notes to the financial statements. The prior year summarized comparative information has been
derived from the organization’s 2012 financial statements and in our report dated December 23,
2012 an unqualified opinion was expressed on those financial statements.

Management’s Responsibility for the Financial Statements
Management is responsible for the preparation and fair presentation of these financial statements
in accordance with accounting principles generally accepted in the United States of America;
this includes the design, implementation, and maintenance of internal control relevant to the
preparation and fair presentation of financial statements that are free from material misstatement,
whether due to fraud or error.
3

Auditor’s Responsibility
Our responsibility is to express an opinion on these financial statements based on our audit. We
conducted our audit in accordance with auditing standards generally accepted in the United States
of America. Those standards require that we plan and perform the audit to obtain reasonable
assurance about whether the financial statements are free from material misstatement. An audit
involves performing procedures to obtain audit evidence about the amounts and disclosures in the
financial statements. The procedures selected depend on the auditor’s judgment, including the
assessment of the risks of material misstatement of the financial statements due to fraud or error.
In making those risk assessments, the auditor considers internal control relevant to the entity’s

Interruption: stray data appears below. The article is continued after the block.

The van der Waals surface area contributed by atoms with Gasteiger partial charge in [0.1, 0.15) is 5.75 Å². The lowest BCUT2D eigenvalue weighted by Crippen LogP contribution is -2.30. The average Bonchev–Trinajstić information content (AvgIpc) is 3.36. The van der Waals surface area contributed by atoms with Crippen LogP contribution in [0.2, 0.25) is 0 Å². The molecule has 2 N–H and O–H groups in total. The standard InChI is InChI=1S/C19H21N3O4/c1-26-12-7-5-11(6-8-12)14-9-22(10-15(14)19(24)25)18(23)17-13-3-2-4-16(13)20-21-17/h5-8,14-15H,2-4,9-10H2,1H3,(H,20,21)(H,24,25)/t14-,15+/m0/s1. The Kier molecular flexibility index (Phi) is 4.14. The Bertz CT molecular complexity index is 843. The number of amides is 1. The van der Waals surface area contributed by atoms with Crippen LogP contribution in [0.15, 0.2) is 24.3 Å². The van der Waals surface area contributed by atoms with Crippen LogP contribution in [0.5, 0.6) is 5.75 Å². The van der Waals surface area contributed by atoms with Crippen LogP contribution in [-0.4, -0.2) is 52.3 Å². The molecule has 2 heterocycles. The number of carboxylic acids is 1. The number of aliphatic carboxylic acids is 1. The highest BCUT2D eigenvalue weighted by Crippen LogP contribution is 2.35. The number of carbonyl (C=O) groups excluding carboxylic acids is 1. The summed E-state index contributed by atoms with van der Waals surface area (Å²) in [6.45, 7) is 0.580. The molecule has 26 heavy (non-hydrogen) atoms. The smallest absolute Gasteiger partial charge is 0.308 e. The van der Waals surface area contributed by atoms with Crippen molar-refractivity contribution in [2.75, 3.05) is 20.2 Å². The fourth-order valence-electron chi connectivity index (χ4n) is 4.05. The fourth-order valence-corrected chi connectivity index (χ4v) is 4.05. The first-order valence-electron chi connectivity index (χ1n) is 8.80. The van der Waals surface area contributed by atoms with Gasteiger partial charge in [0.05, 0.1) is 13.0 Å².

preparation and fair presentation of the financial statements in order to design audit procedures
that are appropriate in the circumstances, but not for the purpose of expressing an opinion on the
effectiveness of the entity’s internal control. Accordingly, we express no such opinion. An audit
also includes evaluating the appropriateness of accounting policies used and the reasonableness of
significant accounting estimates made by management, as well as evaluating the overall
presentation of the financial statements. We believe that the audit evidence we have obtained is
sufficient and appropriate to provide a basis for our opinion.

Opinion
In our opinion, the financial statements referred to above present fairly, in all material respects, the
financial position of Magnolia Educational and Research Foundation as of J une 30, 2013, and
the changes in their net assets and their cash flows for the year then ended in accordance with
accounting principles generally accepted in the United States of America.


Carson, California
October 21, 2013
4
MAGNOLIA EDUCATIONAL AND RESEARCH FOUNDATION
CONSOLIDATED STATEMENT OF FINANCIAL POSITION
At June 30, 2013
(With comparative totals at June 30, 2012)
The accompanying notes are an integral part of these financial statements.
5
Temporarily 2013 2012
Unrestricted restricted Total Total
ASSETS
CURRENT ASSETS:
Cash and cash equivalents (Note 5) $ 1,974,524 $ 959,362 $ 2,933,886 $ 4,944,348
Accounts receivable 5,010,875 5,010,875 5,433,404
Total current assest 6,985,399 959,362 7,944,761 10,377,752
PROPERTY AND EQUIPMENT:
Construction in progress (Note 2 and 5) 29,592 3,122,034 3,151,626 133,261
Furniture and equipment (Note 2) 1,438,094 1,438,094 1,235,447
Leasehold improvements (Note 2) 401,712 401,712 401,712
Less: accumulated depreciation (Note 2) (1,296,954) (1,296,954) (1,063,920)
Net property and equipment 572,444 3,122,034 3,694,478 706,500
OTHER ASSETS:
Security deposits 127,733 127,733 49,035
Total other assets 127,733 127,733 49,035
Total assets $ 7,685,576 4,081,396 11,766,972 $ 11,133,287
LIABILITIES AND NET ASSETS
CURRENT LIABILITIES:
Accounts payable $ 2,305,800 2,305,800 $ 2,579,298
Accrued payroll and related liabilities 302,753 302,753 173,153
Advances on program revenue 505,300 505,300
Loans payable-current portion (Note 4 and 6) 1,475,714 1,475,714 5,021,785
Total current liabilities 4,589,567 4,589,567 7,774,236